Straw also spoke about how to deal with the situation of British hostages being held, having been involved in the Ken Bigley case a decade ago. He said there would be the need to react "secretly, privately", to some extent, and also stated, "you need communication with the hostage-takers, but not negotiation... Not entertaining the payment of ransoms to hostage-takers, but at the same time you need some communication with the hostage takers..." He acknowledged the heightened sensitivity brought about by mass-communication today: "there was a lot of pressure ten years ago, but there wasn’t social media available in the levels that it is now."

With heavyweight figures on both sides, including Nick Clegg and the PM himself, not being averse to military intervention, it may only be a matter of time.

Anoosh Chakelian is senior writer at the New Statesman.

A woman in an Indian surrogacy hostel. Photo: Getty
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The Handmaid's Tale has already come true - just not for white western women

Why, if the fate of the fictional Offred is so horrifying, is the fate of real-life women in surrogacy hostels causing so little outrage?

When anti-choice Republican Justin Humphrey referred to pregnant women as “hosts”, I found myself wondering, not for the first time, whether everything had got “a bit Handmaid’s Tale.”

I’m not alone in having had this thought. Since Donald Trump won the US election, sales of Margaret Atwood’s dystopian novel have spiked and we’ve seen a plethora of articles telling us how “eerily relevant [it] is to our current political landscape.” In an interview during Cuba’s international book fair, Atwood herself said she believes the recent “bubbling up” of regressive attitudes towards women is linked to The Handmaid’s Tale’s current success: “It’s back to 17th-century puritan values of New England at that time in which women were pretty low on the hierarchy … you can think you are being a liberal democracy but then — bang — you’re Hitler’s Germany.”

Scary stuff. Still, at least most present-day readers can reassure themselves that they’ve not arrived in the Republic of Gilead just yet.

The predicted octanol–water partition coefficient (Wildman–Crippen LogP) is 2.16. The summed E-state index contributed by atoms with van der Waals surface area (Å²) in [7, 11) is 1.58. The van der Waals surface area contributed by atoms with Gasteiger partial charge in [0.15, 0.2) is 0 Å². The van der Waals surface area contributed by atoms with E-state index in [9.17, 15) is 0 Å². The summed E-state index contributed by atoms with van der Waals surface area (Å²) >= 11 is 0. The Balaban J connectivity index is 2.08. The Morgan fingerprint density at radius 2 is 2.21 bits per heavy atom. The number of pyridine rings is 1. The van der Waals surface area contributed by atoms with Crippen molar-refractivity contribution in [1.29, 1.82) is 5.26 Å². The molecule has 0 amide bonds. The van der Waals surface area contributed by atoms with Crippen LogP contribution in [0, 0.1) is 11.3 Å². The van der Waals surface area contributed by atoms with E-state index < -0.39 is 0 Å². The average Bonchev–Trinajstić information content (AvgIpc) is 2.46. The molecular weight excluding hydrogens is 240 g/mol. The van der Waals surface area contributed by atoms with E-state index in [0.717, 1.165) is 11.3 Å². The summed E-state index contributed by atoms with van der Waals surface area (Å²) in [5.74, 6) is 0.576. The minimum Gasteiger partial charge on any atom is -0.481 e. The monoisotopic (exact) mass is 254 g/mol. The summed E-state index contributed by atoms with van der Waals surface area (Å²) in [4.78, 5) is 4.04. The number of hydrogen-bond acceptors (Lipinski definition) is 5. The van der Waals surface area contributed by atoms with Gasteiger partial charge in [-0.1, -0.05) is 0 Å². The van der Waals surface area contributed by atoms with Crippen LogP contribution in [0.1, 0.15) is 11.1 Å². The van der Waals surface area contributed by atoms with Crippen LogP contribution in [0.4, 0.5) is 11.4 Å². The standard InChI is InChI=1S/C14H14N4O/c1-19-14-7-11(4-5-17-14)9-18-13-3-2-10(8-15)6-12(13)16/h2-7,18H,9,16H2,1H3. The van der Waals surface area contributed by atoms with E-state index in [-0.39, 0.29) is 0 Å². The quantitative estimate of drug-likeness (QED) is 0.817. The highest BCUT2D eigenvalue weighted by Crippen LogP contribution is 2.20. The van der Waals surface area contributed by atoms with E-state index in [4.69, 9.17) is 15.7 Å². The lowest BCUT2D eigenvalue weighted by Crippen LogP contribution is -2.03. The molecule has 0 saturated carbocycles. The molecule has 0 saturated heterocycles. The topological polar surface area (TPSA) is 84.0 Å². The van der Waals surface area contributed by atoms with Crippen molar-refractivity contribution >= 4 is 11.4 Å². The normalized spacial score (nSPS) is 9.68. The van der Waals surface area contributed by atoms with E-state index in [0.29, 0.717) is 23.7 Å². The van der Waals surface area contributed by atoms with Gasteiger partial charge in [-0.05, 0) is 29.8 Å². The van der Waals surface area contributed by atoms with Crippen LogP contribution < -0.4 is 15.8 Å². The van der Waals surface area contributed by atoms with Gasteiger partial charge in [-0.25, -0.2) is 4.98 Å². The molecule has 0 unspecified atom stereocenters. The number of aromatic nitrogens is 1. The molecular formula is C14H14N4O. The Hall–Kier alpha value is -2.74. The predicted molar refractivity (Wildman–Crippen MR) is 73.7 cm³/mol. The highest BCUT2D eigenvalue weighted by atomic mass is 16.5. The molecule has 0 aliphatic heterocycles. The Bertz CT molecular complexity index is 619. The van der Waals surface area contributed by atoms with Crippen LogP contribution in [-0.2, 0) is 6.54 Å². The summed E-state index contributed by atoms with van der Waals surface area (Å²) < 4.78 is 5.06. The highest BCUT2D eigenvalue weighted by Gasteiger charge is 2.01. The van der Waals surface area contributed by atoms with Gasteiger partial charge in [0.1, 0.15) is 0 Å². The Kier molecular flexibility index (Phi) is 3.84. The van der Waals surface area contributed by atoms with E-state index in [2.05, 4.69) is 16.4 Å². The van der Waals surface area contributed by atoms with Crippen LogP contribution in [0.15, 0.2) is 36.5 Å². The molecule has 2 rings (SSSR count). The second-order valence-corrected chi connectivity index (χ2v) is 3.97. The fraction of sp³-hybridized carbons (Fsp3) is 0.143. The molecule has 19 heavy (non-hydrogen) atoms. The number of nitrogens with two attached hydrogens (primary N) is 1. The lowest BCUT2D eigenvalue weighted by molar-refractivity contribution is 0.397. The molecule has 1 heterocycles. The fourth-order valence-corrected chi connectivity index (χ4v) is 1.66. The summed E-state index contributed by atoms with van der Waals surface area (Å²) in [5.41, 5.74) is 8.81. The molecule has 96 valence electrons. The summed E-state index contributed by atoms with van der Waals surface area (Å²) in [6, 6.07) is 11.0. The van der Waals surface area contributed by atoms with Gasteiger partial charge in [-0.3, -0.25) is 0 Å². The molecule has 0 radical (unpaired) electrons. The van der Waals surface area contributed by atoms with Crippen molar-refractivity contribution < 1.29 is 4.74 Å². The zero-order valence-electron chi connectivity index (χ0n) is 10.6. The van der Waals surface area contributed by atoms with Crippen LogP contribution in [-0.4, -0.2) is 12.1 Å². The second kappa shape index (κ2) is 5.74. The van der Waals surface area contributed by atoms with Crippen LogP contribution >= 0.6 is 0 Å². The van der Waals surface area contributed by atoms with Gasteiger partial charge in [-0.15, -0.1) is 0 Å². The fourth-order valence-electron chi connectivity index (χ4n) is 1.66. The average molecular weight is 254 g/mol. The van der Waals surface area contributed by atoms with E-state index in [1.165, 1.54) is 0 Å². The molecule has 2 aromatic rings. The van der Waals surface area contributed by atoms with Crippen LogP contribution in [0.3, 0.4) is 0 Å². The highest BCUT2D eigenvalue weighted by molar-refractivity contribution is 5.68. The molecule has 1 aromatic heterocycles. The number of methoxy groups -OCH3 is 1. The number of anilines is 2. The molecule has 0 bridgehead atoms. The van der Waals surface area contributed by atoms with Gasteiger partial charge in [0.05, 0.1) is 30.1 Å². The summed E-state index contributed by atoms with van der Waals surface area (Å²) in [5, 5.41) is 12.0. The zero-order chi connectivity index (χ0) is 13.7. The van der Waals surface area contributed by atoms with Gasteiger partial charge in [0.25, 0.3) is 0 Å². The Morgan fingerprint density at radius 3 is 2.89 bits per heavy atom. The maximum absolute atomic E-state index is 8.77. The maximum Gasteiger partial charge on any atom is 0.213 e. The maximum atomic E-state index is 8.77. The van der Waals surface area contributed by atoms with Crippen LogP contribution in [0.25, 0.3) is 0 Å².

For those who have not yet read it, The Handmaid’s Tale tells the story of Offred, who lives under a theocratic dictatorship in what used to be the United States of America. White, middle-class and college-educated, Offred once enjoyed a significant degree of privilege, but now belongs to a class of women whose sole purpose is to gestate offspring for high-status couples. Much of the shock value of the story comes from the contrast between Offred’s former life – in which she had a name of her own - and her present-day existence. If this can happen to someone like Offred, it is suggested, surely it can happen to any of us.

Or so that is what a white, middle-class reader – a reader like me – might tell herself. Recently I’ve started to wonder whether that’s strictly true. It can be reassuring to stick to one narrative, one type of baddie – the religious puritan, the pussy-grabbing president, the woman-hating Right. But what if it’s more complicated than that? There’s something about the current wallowing in Atwood’s vision that strikes me as, if not self-indulgent, then at the very least naive.

In 1985, the same year The Handmaid’s Tale was published, Gina Correa published The Mother Machine. This was not a work of dystopian fiction, but a feminist analysis of the impact of reproductive technologies on women’s liberties. Even so, there are times when it sounds positively Handmaid’s Tale-esque:

“Once embryo transfer technology is developed, the surrogate industry could look for breeders – not only in poverty-stricken parts of the United States, but in the Third World as well. There, perhaps, one tenth of the current fee could be paid to women”